Covid-19

In a time of global chaos, we outline the steps businesses can take to imagine new scenarios and build future-fit strategies to turn uncertainty into action.

Need to Know
31 : 07 : 20

Meal kits for cultured Home Eatertainment, sustainable denim gets an anti-microbial update, and China embraces milk as immunity-boosting.

Tena promotes ageless sexual exploration

Ageless by Tena and Je Joue, UK and France Ageless by Tena and Je Joue, UK and France

London – Tena is joining forces with femtech sex toy brand Je Joue to destigmatise attitudes around age and sexual exploration.

Part of Tena’s #Ageless initiative, the new campaign puts sexual wellness and pleasure among Flat Age women in the spotlight, with Tena delivering wellbeing packs to influencers across the UK and France that contain Hanx lubricant, Kegel exercise instructions and Tena Silhouette underwear.

QR codes on the packs link to Tena's free My Pelvic Floor Fitness app, offering daily reminders, progress tracking and advice. The campaign is supported by illustrations from artist Stina Persson, featuring statements such as: 'No complications, I know what I want,' and 'I still own the feeling between my legs'.

‘Older women’s sexuality has long been underestimated and under-represented. With Je Joue and these wellbeing packs we encourage women to continue enjoying the pleasure they can get from their bodies, no matter what age they are,’ explains Bridget Angear, joint chief strategy officer at AMV BBDO, the agency behind the campaign.

In our interview with Elvie co-founder Tania Boler, we explore how technology is transforming women’s personal care into a positive experience.

Wanda Box elevates at-home global dining

Wanda Box by Wanda, UK Wanda Box by Wanda, UK
Wanda Box by Wanda, UK Wanda Box by Wanda, UK

UK – The Wanda Box is an experiential dining kit that contains ingredients, decor and playlists to help re-create a global dining experience at home.

The first kit is a Mexican-inspired box that includes authentic ingredients to create a fresh and flavourful meal, with a menu devised by chef Merlin Labron-Johnson of Osip restaurant in Bruton, Somerset. To create ambience, the kit includes two cocktail glasses, a ceramic Mexican salsa bowl, a cake plate, two linen napkins, a vase with dried flowers, a seagrass wall hanging, and a ready-made playlist of music to suit each box’s theme.

With upcoming boxes inspired by Greece and Vietnam, Wanda seeks to bring global tastes and sensory food experiences home for diners hesitant – or unable – to travel or visit restaurants. The brand is also donating 10% of its profits to The World Food Programme.

With many people learning to cook or enjoying hosting at home as a result of the pandemic, initiatives such as Wanda are further elevating at-home dining. For more, read our macrotrend, Home Eatertainment.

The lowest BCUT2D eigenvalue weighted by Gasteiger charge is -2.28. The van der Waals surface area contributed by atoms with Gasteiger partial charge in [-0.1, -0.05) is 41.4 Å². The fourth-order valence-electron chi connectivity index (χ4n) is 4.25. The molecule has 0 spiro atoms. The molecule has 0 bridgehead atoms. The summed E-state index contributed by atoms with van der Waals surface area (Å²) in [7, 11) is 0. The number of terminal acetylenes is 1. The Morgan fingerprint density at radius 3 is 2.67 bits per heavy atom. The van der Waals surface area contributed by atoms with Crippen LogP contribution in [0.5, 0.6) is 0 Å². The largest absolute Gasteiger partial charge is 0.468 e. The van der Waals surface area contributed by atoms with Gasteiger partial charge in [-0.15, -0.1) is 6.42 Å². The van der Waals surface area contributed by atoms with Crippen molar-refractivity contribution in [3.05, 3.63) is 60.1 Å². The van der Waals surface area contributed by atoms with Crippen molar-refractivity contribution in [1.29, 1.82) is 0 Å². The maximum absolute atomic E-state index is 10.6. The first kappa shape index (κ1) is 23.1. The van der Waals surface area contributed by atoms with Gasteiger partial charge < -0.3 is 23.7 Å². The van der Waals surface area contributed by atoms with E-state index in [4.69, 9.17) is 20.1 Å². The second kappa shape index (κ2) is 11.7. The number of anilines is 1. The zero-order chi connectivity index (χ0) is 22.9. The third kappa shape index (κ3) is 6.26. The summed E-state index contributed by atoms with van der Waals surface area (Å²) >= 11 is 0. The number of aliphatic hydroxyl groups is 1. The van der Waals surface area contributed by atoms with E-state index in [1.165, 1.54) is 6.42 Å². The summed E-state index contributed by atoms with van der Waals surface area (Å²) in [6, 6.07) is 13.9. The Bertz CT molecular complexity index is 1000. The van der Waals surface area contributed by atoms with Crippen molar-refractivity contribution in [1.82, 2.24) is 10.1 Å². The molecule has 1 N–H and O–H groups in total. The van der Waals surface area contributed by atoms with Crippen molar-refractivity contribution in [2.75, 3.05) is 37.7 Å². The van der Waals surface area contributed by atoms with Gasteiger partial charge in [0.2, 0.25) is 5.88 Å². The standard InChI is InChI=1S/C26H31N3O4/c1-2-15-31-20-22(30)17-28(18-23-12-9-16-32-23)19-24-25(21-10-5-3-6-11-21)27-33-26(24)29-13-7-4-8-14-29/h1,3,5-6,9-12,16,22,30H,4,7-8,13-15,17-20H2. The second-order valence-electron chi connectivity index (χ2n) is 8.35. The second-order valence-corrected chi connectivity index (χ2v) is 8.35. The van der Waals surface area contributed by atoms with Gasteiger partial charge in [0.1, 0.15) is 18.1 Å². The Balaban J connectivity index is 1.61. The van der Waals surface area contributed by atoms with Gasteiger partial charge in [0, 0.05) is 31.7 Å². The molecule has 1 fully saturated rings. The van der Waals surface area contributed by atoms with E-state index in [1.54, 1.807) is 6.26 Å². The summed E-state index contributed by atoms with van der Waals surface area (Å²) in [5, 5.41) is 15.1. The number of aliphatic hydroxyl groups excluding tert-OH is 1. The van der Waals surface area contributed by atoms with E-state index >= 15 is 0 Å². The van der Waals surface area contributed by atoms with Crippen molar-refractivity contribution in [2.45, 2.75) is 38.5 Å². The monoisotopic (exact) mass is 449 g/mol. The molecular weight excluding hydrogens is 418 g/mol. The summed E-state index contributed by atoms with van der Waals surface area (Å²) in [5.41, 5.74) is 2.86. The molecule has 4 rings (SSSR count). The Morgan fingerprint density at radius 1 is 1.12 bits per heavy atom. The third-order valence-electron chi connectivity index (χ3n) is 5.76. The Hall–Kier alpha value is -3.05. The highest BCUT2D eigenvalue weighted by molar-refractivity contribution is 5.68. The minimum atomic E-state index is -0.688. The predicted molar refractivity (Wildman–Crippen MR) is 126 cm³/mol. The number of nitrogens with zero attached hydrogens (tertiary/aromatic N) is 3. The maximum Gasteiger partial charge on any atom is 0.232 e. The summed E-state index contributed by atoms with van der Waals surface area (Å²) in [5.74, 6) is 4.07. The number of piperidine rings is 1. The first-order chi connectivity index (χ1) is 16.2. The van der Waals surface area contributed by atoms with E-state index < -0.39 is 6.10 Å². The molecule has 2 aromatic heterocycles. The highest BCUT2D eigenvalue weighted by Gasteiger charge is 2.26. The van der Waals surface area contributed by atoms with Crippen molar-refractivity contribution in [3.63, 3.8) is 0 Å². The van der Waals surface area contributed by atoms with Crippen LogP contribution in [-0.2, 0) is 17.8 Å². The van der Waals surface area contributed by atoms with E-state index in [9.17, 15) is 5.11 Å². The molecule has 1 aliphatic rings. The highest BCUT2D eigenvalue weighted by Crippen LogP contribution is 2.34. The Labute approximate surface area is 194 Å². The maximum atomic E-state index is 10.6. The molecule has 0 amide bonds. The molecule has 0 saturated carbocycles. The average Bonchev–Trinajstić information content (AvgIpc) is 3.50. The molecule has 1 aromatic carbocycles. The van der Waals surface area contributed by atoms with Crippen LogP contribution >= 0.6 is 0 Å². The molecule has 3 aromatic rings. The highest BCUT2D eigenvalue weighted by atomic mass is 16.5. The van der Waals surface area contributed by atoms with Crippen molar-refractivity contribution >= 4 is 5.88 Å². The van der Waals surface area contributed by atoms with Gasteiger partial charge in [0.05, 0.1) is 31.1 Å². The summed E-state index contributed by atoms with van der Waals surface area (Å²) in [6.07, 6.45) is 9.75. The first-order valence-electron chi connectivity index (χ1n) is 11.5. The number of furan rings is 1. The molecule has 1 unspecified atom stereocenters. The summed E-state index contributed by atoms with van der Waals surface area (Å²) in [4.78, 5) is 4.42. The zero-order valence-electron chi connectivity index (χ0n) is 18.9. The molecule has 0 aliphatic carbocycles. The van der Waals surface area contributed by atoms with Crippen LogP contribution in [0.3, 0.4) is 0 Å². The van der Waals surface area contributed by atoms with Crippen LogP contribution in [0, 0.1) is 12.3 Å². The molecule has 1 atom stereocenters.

Anti-microbial denim that’s safer for stores

Denim by Warp + Weft, DL1961 and HeiQ Denim by Warp + Weft, DL1961 and HeiQ

Global – In the inter-pandemic age, eco-denim brand Warp + Weft and sister label DL1961 are launching anti-microbial garments.

Working with Swiss textile technology company HeiQ, the brands’ crisis-appropriate clothing will now incorporate a germ -resistant finish. Added as a liquid formula to softener during production of its Warp + Weft and DL1961 denim, the result is self-sanitising and germ-resistant fabrics.

A further benefit of the finish, according to the brands, is to make it safe for customers to try on clothing without fear. ‘Our mission as a premium denim brand is to make products in a way that is good for the planet and the people on it,' says Sarah Ahmed, CEO of Warp + Weft and DL1961. 'As safety is at the forefront of our consumers’ concerns, we want to be there to help. Our jeans are designed to make you look good and feel good about wearing them.'

In addition to traditional personal protective items such as face masks, germ-conscious consumers are beginning to seek out clothing that protects them from bacteria and viruses.

Stat: China pushes milk consumption for increased immunity

Yo Yogurt by Design Bakery Studio, China Yo Yogurt by Design Bakery Studio, China

Chinese officials are focusing on dairy as a core element of people’s diets amid national health and immunity concerns.

According to insight shared by Bloomberg, Chinese consumers are being encouraged to drink milk to boost immunity, with the government expecting milk production to reach 45m tons per year – a figure 30 times what it was in 1980. Already, China is the third-largest producer of cow’s milk, and is expected to dedicate more farmland to raising and feeding cows, both regionally and internationally.

While national health sits at the centre of this shift, concerns also exist about its carbon impact. Programmes to promote dairy ‘will largely counteract the endeavours by China’s government, people and those in other industries to reduce our overall carbon footprint,’ says Jian Yi, founder of The Good Food Fund, which promotes sustainable food systems in China.

For more on how dairy is being positioned, flavoured and consumed locally, read our China Dairy Market.

Related to Covid-19

You have 2 free News articles remaining. Sign up to one of our membership packages from just £100 a month.
View Subscription Offers Sign in

What do we use cookies for?

We use cookies to enable the use of our platform’s paid features and to analyse our traffic. No personal data, including your IP address, is stored and we do not sell data to third parties.

Learn more